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Six tips for being your senior's health advocate at the doctor

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Use these six tips to achieve the best possible result from your senior’s doctor visit.  Too often seniors return from a doctor’s appointment with a vague recollection of what was said and how to move forward. These six tips will fix the ambiguity of a doctor’s appointment and ensure the right measures are taken.


  1. Prepare for appointments 
    Several days prior to your senior’s doctor appointment, begin to ask questions about how they are feeling. This knowledge will be helpful during the doctor’s exam, as you can provide information that your senior may have neglected or forgot to tell the doctor. If they have questions, concerns, problems or new symptoms, be sure to write them down to discuss during the appointment.
  2. Take notes
    It’s nearly impossible to keep everything the doctor says in your head or remember months later. That’s why it is recommended to take notes during the office visit. If you’re taking an elderly friend or neighbor to the doctor, having written notes will be helpful in reporting the doctor visit results to their families.
  3. Ask questions until you’re comfortable the answers
    When the doctor explains health conditions or answers your questions, make sure you and your senior understand what’s being said. Don’t be intimidated or embarrassed about asking questions until the answers are clear and make sense to you. Good general questions to ask are: Can you explain that in more detail? Why are you recommending that specific option? Is this common? How long will it take to resolve?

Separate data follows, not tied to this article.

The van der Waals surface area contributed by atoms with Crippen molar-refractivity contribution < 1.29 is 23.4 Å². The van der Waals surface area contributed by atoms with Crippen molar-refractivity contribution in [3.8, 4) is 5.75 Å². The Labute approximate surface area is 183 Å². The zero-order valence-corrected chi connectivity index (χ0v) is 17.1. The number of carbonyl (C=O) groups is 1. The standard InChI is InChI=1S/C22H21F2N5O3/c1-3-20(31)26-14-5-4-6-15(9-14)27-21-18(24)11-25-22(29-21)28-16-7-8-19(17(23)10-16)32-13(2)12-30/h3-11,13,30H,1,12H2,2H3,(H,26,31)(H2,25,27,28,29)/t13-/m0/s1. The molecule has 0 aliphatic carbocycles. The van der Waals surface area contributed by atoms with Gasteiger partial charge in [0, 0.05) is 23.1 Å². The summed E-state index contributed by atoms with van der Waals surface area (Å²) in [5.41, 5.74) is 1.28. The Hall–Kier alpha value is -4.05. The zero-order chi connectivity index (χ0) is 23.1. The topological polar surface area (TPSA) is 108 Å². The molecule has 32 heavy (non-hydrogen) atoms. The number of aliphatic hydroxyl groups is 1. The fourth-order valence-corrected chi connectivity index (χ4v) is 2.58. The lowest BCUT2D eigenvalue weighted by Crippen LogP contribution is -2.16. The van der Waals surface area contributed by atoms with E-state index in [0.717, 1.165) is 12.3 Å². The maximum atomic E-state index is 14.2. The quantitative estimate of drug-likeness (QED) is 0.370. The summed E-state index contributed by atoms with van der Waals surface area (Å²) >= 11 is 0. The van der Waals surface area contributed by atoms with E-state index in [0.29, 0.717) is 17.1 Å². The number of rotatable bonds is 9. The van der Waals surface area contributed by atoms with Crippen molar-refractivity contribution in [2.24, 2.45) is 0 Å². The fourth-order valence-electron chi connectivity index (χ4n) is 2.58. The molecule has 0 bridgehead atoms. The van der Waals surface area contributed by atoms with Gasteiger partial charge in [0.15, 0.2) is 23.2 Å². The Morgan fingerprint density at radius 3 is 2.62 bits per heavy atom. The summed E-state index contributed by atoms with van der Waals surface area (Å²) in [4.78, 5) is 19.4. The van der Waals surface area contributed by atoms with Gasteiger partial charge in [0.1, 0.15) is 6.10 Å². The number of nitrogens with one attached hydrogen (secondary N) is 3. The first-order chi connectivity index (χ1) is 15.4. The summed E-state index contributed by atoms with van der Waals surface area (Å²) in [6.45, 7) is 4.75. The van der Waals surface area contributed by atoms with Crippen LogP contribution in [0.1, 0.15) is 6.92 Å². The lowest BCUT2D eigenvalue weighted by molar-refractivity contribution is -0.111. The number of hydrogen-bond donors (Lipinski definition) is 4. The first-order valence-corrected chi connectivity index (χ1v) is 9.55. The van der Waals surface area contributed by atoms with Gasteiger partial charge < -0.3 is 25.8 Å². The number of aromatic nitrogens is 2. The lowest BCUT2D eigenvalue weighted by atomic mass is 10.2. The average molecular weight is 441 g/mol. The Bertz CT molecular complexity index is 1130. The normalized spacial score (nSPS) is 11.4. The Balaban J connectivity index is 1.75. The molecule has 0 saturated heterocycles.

1. Understand treatment options and side effects
    Since many seniors are managing multiple, chronic health conditions, it’s important to understand a newly diagnosed health condition, its treatment options and medication side effects. 

Key questions you should ask about current or future treatments include:

    • How will this benefit the patient?
    • What are the possible side effects?
    • Will this affect their ability to function independently?
    • What are the possibilities or consequences if we choose not to do this?
  1. Ask for a full medication review  While you’re there, ask the doctor to do a full medication review to ensure your senior should still be taking all their current medications and to see if a new medication might react unfavorably with an existing medication taken. The fastest, easiest, and most accurate way to prepare for this is to bring the actual bottles of everything – prescriptions, non-prescription drugs, vitamins and even supplements. Or if you use a drugstore/pharmacy app such as Walgreen’s, all your senior’s drugs will be listed within their app, but supplements will not, unless they are prescribed by a doctor. Be sure to mention prescriptions that are from other doctors. 
  1. Bring up concerns about costs
    Don’t be afraid to ask the doctor about easing the treatment costs for your senior. You’ll be surprised at what a doctor can offer—from a discounted fee to free prescription samples. Plus, the doctor should be well versed in treatment options and their respective costs, allowing them to recommend the course of treatment that best fits your senior’s medical situation at the lowest cost.